Today’s Pentecostal is involved in excessive formalism and preoccupation with externals in much of official Christianity rather than stressing personal Holiness rooted in scriptural-oriented public and private prayer. The Church needs to reaffirm the Holy Spirit as the source of Christian unity and that all Christians, through the Baptism of the Spirit, can celebrate together the peace and joy that stem from Christ’s victory over sin and death. The birth of the Pentecostal Movement was a polarizing event. Yet even now, Pentecostals seem reluctant to admit that the formula of Spirit baptism, which stipulates evidential tongues, is inherently anti-ecumenical.
On the other hand, it would be naive to think that all scriptural teachings are ecumenical given the current landscape of Christendom. Every Christian tradition has ecumenical liabilities. Critics of the movement in the early years decried Pentecostal examples of sowing disunity. Holiness Pentecostal denominations in the United States had already further fragmented the Holiness Movement in the late 19th Century. Robert Jaffray, a Christian and Missionary Alliance missionary in China, spoke in tongues in 1908. By the following year, Jaffray argued that Spirit baptism dogma that requires evidential tongues led to division. Jaffray further charged that Pentecostals separated themselves from others because of a spiritual superiority complex. Pentecostalism swept his mission, but he observed that those claiming spiritual empowerment spawned small select meetings. Similarly, Arthur T. Pierson complained about divisions in Europe created by Pentecostals.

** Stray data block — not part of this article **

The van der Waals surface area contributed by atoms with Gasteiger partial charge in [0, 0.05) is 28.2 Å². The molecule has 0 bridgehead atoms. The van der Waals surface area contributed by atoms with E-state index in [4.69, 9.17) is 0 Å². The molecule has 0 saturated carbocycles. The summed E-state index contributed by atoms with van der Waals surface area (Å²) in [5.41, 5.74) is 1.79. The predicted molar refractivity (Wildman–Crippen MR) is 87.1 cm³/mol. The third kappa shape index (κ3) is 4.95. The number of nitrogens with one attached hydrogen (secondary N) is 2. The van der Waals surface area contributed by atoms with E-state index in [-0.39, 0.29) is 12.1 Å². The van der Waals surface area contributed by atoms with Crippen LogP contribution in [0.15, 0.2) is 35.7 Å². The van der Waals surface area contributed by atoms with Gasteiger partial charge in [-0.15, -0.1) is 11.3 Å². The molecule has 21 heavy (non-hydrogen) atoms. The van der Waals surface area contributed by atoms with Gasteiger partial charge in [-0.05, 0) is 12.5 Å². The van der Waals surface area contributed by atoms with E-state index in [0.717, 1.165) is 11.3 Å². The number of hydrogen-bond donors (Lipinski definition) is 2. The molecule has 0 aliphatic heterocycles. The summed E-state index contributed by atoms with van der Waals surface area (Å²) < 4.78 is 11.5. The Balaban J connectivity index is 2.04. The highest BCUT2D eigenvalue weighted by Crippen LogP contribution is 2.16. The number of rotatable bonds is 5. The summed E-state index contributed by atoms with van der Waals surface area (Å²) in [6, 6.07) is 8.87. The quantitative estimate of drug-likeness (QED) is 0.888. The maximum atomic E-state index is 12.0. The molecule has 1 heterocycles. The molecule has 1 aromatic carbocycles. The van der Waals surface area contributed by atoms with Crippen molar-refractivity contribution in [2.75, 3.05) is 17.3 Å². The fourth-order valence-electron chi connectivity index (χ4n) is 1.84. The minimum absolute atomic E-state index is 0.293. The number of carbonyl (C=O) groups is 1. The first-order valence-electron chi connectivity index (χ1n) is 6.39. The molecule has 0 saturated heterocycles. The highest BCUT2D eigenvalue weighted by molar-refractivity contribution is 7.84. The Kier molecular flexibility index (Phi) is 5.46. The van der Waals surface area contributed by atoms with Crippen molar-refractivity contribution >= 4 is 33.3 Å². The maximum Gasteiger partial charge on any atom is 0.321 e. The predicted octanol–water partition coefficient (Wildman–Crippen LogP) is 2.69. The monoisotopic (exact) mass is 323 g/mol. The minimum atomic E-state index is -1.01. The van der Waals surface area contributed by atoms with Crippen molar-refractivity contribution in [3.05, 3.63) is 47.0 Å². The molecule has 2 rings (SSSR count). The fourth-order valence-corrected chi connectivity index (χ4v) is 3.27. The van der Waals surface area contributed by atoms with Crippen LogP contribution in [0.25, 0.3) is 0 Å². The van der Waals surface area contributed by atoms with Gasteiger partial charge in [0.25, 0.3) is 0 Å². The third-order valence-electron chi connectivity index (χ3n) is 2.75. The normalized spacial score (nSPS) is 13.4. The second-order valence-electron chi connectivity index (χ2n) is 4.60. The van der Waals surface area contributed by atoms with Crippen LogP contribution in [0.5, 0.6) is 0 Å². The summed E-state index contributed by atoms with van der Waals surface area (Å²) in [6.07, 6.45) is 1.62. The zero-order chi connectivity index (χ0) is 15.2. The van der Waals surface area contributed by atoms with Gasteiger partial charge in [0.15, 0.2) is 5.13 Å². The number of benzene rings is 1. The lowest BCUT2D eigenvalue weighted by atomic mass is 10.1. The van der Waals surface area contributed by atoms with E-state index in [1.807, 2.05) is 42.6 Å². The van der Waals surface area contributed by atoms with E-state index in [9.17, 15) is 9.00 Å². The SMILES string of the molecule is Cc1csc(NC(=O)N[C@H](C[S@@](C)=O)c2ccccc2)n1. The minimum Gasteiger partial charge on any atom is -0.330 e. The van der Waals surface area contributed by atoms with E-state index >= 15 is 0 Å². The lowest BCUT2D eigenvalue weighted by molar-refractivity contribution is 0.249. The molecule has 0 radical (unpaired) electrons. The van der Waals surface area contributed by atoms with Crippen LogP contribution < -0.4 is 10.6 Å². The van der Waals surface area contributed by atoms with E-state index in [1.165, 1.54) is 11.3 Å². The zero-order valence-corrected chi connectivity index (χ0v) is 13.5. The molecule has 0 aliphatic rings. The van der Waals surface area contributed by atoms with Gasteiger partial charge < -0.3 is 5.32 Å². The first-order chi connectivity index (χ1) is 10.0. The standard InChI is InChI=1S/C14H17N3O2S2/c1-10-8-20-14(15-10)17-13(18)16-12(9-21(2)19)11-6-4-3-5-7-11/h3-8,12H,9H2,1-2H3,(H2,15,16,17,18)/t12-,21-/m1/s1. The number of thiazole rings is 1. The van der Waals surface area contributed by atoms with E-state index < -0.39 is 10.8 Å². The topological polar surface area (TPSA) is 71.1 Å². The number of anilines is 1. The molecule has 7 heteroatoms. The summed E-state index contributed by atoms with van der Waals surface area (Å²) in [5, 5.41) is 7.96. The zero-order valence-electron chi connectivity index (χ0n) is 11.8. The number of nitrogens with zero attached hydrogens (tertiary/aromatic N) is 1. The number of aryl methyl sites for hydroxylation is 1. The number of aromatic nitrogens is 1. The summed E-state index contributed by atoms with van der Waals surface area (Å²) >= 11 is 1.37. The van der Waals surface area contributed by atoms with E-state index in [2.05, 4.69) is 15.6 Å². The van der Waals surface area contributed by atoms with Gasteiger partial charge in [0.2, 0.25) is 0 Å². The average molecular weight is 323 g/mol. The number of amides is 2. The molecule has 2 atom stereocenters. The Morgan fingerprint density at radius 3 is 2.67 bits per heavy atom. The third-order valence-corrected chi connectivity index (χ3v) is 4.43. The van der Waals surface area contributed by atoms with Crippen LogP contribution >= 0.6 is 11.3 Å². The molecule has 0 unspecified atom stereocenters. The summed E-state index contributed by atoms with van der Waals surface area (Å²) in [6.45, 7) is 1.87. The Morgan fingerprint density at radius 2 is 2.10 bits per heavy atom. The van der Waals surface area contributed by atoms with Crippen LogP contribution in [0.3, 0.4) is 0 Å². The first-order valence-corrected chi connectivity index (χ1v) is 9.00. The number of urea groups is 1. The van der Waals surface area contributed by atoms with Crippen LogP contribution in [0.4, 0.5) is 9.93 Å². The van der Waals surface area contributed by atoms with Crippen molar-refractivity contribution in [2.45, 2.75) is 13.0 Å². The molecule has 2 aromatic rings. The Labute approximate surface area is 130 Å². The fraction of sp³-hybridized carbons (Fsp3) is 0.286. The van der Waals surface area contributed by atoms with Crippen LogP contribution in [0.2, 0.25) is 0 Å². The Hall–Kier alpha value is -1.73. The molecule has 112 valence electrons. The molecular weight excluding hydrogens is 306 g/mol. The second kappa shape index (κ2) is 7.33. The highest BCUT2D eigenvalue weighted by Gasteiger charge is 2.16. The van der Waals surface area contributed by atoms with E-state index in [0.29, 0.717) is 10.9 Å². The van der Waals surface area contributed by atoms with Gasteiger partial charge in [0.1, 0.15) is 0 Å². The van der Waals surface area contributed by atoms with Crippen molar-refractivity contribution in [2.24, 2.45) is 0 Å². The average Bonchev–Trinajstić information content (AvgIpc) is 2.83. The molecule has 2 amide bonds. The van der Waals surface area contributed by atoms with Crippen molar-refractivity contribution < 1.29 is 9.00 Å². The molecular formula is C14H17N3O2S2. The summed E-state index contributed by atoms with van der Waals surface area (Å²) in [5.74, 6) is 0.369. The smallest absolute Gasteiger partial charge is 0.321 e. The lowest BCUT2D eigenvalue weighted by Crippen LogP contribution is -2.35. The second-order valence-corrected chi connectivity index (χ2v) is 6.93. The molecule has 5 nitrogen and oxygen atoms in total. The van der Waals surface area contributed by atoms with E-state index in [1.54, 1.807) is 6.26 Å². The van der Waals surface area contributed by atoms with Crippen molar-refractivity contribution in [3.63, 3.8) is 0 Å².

At least the North American Classical Pentecostal platitudes about unity were not born in a vision of unity in diversity but often forged in belief systems like “all” Need to come around to the Pentecostal way. In other words, we can all join together once you can mirror my image or embrace me as normative. A.J. Tomlinson was hardly alone in this posturing. The Pentecostal belief system at the Azusa St. Revival was so narrow that there were splits in the mission before one year passed. On the other hand, even if the Azusa St. Mission intended to encourage genuine unity for the entire body of Christ, their influence on at least Holiness denominations turned Holiness-Pentecostal would be minimal on this point. However, it in no way detracts from the considerable successes of the Azusa St. Revival.